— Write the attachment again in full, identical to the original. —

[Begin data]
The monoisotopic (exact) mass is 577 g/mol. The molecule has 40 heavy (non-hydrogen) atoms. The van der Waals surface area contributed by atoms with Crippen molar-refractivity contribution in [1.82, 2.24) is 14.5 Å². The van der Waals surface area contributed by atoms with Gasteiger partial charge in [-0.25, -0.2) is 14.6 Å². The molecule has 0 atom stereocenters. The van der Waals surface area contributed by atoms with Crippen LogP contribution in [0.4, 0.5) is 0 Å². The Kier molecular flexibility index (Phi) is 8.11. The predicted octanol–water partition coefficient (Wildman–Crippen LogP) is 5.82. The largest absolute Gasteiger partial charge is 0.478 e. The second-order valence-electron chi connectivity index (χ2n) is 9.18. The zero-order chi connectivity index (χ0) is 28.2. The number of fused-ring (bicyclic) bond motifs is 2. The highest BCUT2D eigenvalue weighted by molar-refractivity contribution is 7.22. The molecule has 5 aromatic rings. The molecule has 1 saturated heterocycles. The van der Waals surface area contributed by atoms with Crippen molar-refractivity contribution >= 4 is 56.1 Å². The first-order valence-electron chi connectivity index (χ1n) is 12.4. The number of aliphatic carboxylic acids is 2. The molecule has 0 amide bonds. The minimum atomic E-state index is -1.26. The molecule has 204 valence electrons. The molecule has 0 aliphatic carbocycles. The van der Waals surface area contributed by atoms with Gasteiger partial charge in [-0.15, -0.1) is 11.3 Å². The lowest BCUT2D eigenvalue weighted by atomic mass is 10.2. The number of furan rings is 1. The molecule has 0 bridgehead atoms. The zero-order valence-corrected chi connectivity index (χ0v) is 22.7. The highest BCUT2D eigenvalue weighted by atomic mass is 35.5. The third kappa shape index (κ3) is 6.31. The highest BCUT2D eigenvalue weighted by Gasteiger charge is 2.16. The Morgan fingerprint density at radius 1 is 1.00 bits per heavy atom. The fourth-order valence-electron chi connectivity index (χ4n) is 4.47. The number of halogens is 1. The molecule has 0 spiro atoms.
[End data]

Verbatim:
The monoisotopic (exact) mass is 577 g/mol. The molecule has 40 heavy (non-hydrogen) atoms. The van der Waals surface area contributed by atoms with Crippen molar-refractivity contribution in [1.82, 2.24) is 14.5 Å². The van der Waals surface area contributed by atoms with Gasteiger partial charge in [-0.25, -0.2) is 14.6 Å². The molecule has 0 atom stereocenters. The van der Waals surface area contributed by atoms with Crippen LogP contribution in [0.4, 0.5) is 0 Å². The Kier molecular flexibility index (Phi) is 8.11. The predicted octanol–water partition coefficient (Wildman–Crippen LogP) is 5.82. The largest absolute Gasteiger partial charge is 0.478 e. The second-order valence-electron chi connectivity index (χ2n) is 9.18. The zero-order chi connectivity index (χ0) is 28.2. The number of fused-ring (bicyclic) bond motifs is 2. The highest BCUT2D eigenvalue weighted by molar-refractivity contribution is 7.22. The molecule has 5 aromatic rings. The molecule has 1 saturated heterocycles. The van der Waals surface area contributed by atoms with Crippen molar-refractivity contribution >= 4 is 56.1 Å². The first-order valence-electron chi connectivity index (χ1n) is 12.4. The number of aliphatic carboxylic acids is 2. The molecule has 0 amide bonds. The minimum atomic E-state index is -1.26. The molecule has 204 valence electrons. The molecule has 0 aliphatic carbocycles. The van der Waals surface area contributed by atoms with Gasteiger partial charge in [-0.15, -0.1) is 11.3 Å². The lowest BCUT2D eigenvalue weighted by atomic mass is 10.2. The number of furan rings is 1. The molecule has 0 bridgehead atoms. The zero-order valence-corrected chi connectivity index (χ0v) is 22.7. The highest BCUT2D eigenvalue weighted by atomic mass is 35.5. The third kappa shape index (κ3) is 6.31. The highest BCUT2D eigenvalue weighted by Gasteiger charge is 2.16. The Morgan fingerprint density at radius 1 is 1.00 bits per heavy atom. The fourth-order valence-electron chi connectivity index (χ4n) is 4.47. The number of halogens is 1. The molecule has 0 spiro atoms.